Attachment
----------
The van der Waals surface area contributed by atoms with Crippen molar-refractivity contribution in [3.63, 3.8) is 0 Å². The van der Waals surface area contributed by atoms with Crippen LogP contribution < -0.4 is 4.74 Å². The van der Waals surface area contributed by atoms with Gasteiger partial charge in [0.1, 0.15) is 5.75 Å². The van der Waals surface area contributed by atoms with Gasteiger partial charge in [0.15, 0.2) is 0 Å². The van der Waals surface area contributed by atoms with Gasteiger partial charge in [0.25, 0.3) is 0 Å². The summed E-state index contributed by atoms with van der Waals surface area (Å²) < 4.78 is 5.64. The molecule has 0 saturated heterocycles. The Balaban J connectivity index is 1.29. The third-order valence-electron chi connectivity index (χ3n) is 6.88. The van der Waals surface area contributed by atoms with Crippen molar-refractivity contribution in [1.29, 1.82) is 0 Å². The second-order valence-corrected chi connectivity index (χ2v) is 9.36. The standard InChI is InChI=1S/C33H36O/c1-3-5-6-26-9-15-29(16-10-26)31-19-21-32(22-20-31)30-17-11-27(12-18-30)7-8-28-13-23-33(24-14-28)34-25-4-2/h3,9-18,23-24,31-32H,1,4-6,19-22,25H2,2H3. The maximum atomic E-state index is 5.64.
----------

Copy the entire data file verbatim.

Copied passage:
The van der Waals surface area contributed by atoms with Crippen molar-refractivity contribution in [3.63, 3.8) is 0 Å². The van der Waals surface area contributed by atoms with Crippen LogP contribution < -0.4 is 4.74 Å². The van der Waals surface area contributed by atoms with Gasteiger partial charge in [0.1, 0.15) is 5.75 Å². The van der Waals surface area contributed by atoms with Gasteiger partial charge in [0.15, 0.2) is 0 Å². The van der Waals surface area contributed by atoms with Gasteiger partial charge in [0.25, 0.3) is 0 Å². The summed E-state index contributed by atoms with van der Waals surface area (Å²) < 4.78 is 5.64. The molecule has 0 saturated heterocycles. The Balaban J connectivity index is 1.29. The third-order valence-electron chi connectivity index (χ3n) is 6.88. The van der Waals surface area contributed by atoms with Crippen molar-refractivity contribution in [1.29, 1.82) is 0 Å². The second-order valence-corrected chi connectivity index (χ2v) is 9.36. The standard InChI is InChI=1S/C33H36O/c1-3-5-6-26-9-15-29(16-10-26)31-19-21-32(22-20-31)30-17-11-27(12-18-30)7-8-28-13-23-33(24-14-28)34-25-4-2/h3,9-18,23-24,31-32H,1,4-6,19-22,25H2,2H3. The maximum atomic E-state index is 5.64.